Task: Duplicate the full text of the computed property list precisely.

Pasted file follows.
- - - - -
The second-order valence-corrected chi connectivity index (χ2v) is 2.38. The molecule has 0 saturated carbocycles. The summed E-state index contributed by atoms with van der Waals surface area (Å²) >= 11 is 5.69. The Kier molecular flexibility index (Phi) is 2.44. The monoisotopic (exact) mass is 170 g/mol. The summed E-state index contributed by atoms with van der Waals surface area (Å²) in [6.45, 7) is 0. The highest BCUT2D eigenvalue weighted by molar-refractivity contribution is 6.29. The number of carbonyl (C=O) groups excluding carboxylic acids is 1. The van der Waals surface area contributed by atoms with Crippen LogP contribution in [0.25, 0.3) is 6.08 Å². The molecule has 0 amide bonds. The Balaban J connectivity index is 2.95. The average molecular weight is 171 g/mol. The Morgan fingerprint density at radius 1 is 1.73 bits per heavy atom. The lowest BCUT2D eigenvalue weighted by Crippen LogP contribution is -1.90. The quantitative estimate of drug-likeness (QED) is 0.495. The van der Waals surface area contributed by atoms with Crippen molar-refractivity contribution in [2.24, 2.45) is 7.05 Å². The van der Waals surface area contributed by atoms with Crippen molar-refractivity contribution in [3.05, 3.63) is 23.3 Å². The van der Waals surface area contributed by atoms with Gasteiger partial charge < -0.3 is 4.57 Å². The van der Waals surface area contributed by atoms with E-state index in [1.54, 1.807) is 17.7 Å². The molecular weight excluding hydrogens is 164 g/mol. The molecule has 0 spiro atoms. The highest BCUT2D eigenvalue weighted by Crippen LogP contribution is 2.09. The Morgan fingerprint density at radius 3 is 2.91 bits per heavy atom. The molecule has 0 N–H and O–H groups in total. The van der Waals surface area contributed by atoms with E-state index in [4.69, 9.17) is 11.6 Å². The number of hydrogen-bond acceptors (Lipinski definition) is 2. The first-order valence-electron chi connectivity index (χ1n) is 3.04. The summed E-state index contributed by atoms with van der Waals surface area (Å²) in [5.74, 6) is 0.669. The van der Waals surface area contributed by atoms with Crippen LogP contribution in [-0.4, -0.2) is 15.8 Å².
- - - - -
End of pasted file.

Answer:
The second-order valence-corrected chi connectivity index (χ2v) is 2.38. The molecule has 0 saturated carbocycles. The summed E-state index contributed by atoms with van der Waals surface area (Å²) >= 11 is 5.69. The Kier molecular flexibility index (Phi) is 2.44. The monoisotopic (exact) mass is 170 g/mol. The summed E-state index contributed by atoms with van der Waals surface area (Å²) in [6.45, 7) is 0. The highest BCUT2D eigenvalue weighted by molar-refractivity contribution is 6.29. The number of carbonyl (C=O) groups excluding carboxylic acids is 1. The van der Waals surface area contributed by atoms with Crippen LogP contribution in [0.25, 0.3) is 6.08 Å². The molecule has 0 amide bonds. The Balaban J connectivity index is 2.95. The average molecular weight is 171 g/mol. The Morgan fingerprint density at radius 1 is 1.73 bits per heavy atom. The lowest BCUT2D eigenvalue weighted by Crippen LogP contribution is -1.90. The quantitative estimate of drug-likeness (QED) is 0.495. The van der Waals surface area contributed by atoms with Crippen molar-refractivity contribution in [2.24, 2.45) is 7.05 Å². The van der Waals surface area contributed by atoms with Crippen molar-refractivity contribution in [3.05, 3.63) is 23.3 Å². The van der Waals surface area contributed by atoms with Gasteiger partial charge < -0.3 is 4.57 Å². The van der Waals surface area contributed by atoms with E-state index in [1.54, 1.807) is 17.7 Å². The molecular weight excluding hydrogens is 164 g/mol. The molecule has 0 spiro atoms. The highest BCUT2D eigenvalue weighted by Crippen LogP contribution is 2.09. The Morgan fingerprint density at radius 3 is 2.91 bits per heavy atom. The molecule has 0 N–H and O–H groups in total. The van der Waals surface area contributed by atoms with E-state index in [4.69, 9.17) is 11.6 Å². The number of hydrogen-bond acceptors (Lipinski definition) is 2. The first-order valence-electron chi connectivity index (χ1n) is 3.04. The summed E-state index contributed by atoms with van der Waals surface area (Å²) in [5.74, 6) is 0.669. The van der Waals surface area contributed by atoms with Crippen LogP contribution in [-0.4, -0.2) is 15.8 Å².